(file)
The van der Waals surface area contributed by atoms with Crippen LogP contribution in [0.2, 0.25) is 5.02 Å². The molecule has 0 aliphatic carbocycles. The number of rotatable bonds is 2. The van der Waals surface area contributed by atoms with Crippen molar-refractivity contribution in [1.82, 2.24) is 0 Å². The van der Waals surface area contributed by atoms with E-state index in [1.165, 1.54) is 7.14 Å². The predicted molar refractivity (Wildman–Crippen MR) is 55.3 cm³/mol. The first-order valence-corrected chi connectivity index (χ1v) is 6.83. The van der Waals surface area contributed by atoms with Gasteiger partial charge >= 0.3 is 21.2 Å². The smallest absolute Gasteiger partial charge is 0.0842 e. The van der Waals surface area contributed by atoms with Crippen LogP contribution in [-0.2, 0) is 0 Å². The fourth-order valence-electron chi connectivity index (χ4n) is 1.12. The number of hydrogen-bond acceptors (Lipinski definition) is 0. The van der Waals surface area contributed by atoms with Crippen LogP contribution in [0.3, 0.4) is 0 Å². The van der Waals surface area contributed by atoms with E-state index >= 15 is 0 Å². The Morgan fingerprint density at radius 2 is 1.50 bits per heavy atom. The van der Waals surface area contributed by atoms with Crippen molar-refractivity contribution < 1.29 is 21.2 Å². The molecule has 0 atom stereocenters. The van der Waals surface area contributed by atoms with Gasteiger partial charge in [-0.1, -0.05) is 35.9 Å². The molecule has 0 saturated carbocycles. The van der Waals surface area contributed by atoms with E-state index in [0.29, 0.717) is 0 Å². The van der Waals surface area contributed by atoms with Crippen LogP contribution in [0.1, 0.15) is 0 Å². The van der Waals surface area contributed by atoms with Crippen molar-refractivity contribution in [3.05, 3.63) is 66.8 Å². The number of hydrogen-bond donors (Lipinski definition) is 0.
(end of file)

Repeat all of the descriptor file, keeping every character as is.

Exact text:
The van der Waals surface area contributed by atoms with Crippen LogP contribution in [0.2, 0.25) is 5.02 Å². The molecule has 0 aliphatic carbocycles. The number of rotatable bonds is 2. The van der Waals surface area contributed by atoms with Crippen molar-refractivity contribution in [1.82, 2.24) is 0 Å². The van der Waals surface area contributed by atoms with E-state index in [1.165, 1.54) is 7.14 Å². The predicted molar refractivity (Wildman–Crippen MR) is 55.3 cm³/mol. The first-order valence-corrected chi connectivity index (χ1v) is 6.83. The van der Waals surface area contributed by atoms with Gasteiger partial charge >= 0.3 is 21.2 Å². The smallest absolute Gasteiger partial charge is 0.0842 e. The van der Waals surface area contributed by atoms with Crippen LogP contribution in [-0.2, 0) is 0 Å². The fourth-order valence-electron chi connectivity index (χ4n) is 1.12. The number of hydrogen-bond acceptors (Lipinski definition) is 0. The van der Waals surface area contributed by atoms with Crippen LogP contribution in [0.3, 0.4) is 0 Å². The van der Waals surface area contributed by atoms with E-state index >= 15 is 0 Å². The Morgan fingerprint density at radius 2 is 1.50 bits per heavy atom. The van der Waals surface area contributed by atoms with Crippen molar-refractivity contribution < 1.29 is 21.2 Å². The molecule has 0 atom stereocenters. The van der Waals surface area contributed by atoms with Gasteiger partial charge in [-0.1, -0.05) is 35.9 Å². The molecule has 0 saturated carbocycles. The van der Waals surface area contributed by atoms with E-state index in [0.29, 0.717) is 0 Å². The van der Waals surface area contributed by atoms with Crippen LogP contribution in [0.1, 0.15) is 0 Å². The van der Waals surface area contributed by atoms with Crippen molar-refractivity contribution in [3.05, 3.63) is 66.8 Å². The number of hydrogen-bond donors (Lipinski definition) is 0.